For the cakes, head to my senior from college, Aparna's website for this super easy egg-less microwave cake - Apycooking.
I used 3 small bowls instead of one big bowl and substituted the vanilla essence for peppermint essence, my fav. 

For the Buttercream frosting you will need: 
150 grams unsalted butter (softened)
1 cup icing sugar
2 plus 1 tablespoons milk
1 teaspoon vanilla essence

Whisk the butter, icing sugar, essence and 1 teaspoon milk till it is smooth. Keep aside 3 to 4 spoonfuls of the frosting in another bowl, add the rest of the milk to this mixture to make a thinner frosting, you will need this for the crumb coating of the cake. Once the mini cakes have cooled completely, slice them into halves and fill them with the thick buttercream icing and sandwiching them back together.

Buttercream-filled cake
After this, you need to use the thinner frosting to crumb coat the entire cakes. This is basically a very thin layer that seals in all the stray crumbs so that the cake is smooth when the fondant or the top layer of buttercream is spread on the cake. Using a flat butter knife, cover the cake with a thin layer. Don't worry if the cake is seen through this layer.

Crumb-coated cake
Pop the crumb-coated cakes into the fridge and let it chill till the frosting is hard and dry. While this happens, knead your fondant till its soft and pliable. If you are using different colours, divide the fondant into smaller balls, place them on your work surface that has cling film on it, add in the colour and knead individually till the colours are incorporated completely. Make sure to have gloves on, otherwise you'll end up having a rainbow fondant mixture. Roll out the white fondant (I used the good old desi chapati belan :p ) till it is about half an inch thick and double the diameter of the cake you want to roll it onto. I measure the length and breadth of the cake and that is the size I want my fondant to be rolled into. Keep dusting the roller and work surface with icing sugar as the dough tends to stick while rolling. Once done, place it over the cake and quickly smooth it out and shape the edges, pressing in as you move downwards. Smooth in the base with the back of a spoon and cut off the excess portions with a pizza cutter. This is how it will look after being covered in white fondant.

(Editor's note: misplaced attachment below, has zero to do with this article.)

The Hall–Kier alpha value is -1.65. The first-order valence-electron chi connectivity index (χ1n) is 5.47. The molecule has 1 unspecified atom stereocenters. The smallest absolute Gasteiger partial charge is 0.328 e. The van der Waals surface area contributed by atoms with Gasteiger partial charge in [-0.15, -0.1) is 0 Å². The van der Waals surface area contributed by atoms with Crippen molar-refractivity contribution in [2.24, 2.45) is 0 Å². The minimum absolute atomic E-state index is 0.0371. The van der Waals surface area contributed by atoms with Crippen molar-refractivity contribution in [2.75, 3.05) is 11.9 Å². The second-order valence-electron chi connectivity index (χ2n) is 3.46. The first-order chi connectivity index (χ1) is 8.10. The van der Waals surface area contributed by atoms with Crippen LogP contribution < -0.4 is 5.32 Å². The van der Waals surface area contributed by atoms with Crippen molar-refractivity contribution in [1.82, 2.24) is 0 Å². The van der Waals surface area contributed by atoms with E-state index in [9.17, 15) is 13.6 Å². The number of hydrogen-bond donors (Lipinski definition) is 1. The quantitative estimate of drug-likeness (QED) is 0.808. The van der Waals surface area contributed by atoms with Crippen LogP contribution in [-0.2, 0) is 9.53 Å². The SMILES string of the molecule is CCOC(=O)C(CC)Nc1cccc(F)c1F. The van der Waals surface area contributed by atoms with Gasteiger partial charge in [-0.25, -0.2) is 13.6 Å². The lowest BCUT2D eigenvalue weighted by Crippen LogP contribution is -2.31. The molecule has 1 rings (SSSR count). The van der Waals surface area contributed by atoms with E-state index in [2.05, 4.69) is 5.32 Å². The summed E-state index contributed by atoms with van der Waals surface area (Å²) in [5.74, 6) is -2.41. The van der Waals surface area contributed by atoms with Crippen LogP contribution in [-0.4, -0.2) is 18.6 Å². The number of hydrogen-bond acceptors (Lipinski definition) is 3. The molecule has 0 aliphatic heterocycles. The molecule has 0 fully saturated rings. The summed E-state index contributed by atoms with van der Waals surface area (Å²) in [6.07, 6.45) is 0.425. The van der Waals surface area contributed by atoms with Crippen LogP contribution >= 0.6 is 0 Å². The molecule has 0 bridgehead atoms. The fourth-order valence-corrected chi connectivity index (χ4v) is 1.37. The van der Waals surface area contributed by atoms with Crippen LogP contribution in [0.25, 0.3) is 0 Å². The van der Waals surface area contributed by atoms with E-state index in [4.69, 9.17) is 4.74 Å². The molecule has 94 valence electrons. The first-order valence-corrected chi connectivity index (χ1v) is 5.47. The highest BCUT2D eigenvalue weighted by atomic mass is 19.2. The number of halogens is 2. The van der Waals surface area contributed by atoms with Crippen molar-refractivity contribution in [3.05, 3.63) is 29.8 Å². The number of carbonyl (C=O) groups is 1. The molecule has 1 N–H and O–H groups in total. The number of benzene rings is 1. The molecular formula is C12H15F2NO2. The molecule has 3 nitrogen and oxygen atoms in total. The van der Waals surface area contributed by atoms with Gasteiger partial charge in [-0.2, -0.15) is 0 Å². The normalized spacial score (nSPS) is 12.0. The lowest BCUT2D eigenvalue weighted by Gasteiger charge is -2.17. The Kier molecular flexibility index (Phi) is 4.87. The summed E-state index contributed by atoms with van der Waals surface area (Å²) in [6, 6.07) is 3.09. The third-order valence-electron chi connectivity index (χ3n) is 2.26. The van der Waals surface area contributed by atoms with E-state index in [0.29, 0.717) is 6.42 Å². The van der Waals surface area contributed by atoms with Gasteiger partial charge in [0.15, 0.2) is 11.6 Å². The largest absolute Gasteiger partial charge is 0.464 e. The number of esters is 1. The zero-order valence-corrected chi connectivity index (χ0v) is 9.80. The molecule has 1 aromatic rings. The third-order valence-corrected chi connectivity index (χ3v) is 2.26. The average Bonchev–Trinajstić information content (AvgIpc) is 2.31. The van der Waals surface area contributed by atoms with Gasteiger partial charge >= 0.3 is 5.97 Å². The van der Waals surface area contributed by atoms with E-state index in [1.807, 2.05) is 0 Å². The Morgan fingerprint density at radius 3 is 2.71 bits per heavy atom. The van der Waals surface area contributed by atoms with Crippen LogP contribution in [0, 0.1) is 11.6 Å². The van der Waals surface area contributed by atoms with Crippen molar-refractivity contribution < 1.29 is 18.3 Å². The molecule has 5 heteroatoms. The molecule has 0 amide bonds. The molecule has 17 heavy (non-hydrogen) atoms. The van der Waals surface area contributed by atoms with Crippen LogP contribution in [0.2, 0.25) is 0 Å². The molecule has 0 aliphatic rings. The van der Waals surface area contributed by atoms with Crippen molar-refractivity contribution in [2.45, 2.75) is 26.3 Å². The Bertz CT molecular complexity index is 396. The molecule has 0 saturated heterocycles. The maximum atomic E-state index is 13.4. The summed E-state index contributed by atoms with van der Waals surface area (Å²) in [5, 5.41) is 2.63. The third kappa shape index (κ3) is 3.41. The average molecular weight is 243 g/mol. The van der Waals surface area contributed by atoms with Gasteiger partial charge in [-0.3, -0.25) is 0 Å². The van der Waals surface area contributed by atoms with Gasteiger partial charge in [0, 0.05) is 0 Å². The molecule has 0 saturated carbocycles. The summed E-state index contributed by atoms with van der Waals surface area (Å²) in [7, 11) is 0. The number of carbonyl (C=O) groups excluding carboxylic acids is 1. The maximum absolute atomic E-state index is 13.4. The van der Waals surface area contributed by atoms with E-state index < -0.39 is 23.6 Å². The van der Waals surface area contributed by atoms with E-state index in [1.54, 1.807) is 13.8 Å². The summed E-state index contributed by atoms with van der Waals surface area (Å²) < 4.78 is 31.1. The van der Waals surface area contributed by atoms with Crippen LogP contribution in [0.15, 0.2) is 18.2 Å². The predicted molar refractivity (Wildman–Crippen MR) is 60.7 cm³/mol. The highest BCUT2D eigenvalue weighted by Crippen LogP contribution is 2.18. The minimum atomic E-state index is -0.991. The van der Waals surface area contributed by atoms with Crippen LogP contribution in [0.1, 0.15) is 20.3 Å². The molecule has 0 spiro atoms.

Snow white wrapped in fondant
It looks pretty as it is, but if you want to decorate it further, roll out your coloured strips of fondant and cut our shapes and patterns you desire. Simply wet the portions you want to decorate the cake with and attach the coloured shapes. I used simple polka dots for two of my cakes and they do make a pretty sight. For the third, I cut coloured strips and alternated them on the cake.

 As you can see, the base isn't the neatest at times, so decorating them is necessary. You can decorate them with small balls of different colours if you like. A word of caution, this is tedious if you are doing this alone. Luckily, I had hubby walk in from work at this opportune moment and I dragged him into the kitchen to help me with them :p. Don't worry if they are all not even in size, they are too small to be judged by a perfectionist's eyes :)

Or you can roll out strips of different colours, place them in a row and then twirl them together to get this twisted fondant pattern and attach them to the base with a little water:

There you have it, a perfectly decorated set of mini cakes to make any day special. Two people can easily polish off these mini cakes, but if you do want to store them, do so in an airtight container. But be warned, these babies won't last long, especially if you have kids at home or a sweet tooth like me :)


  1. Welcome to the world of blogging!! Thanks for choosing a recipe from my blog. The cakes look cute and cuddly!!

  2. GAAAAAAA GAAAAAAAAAA!!! ( Not the lady version!!)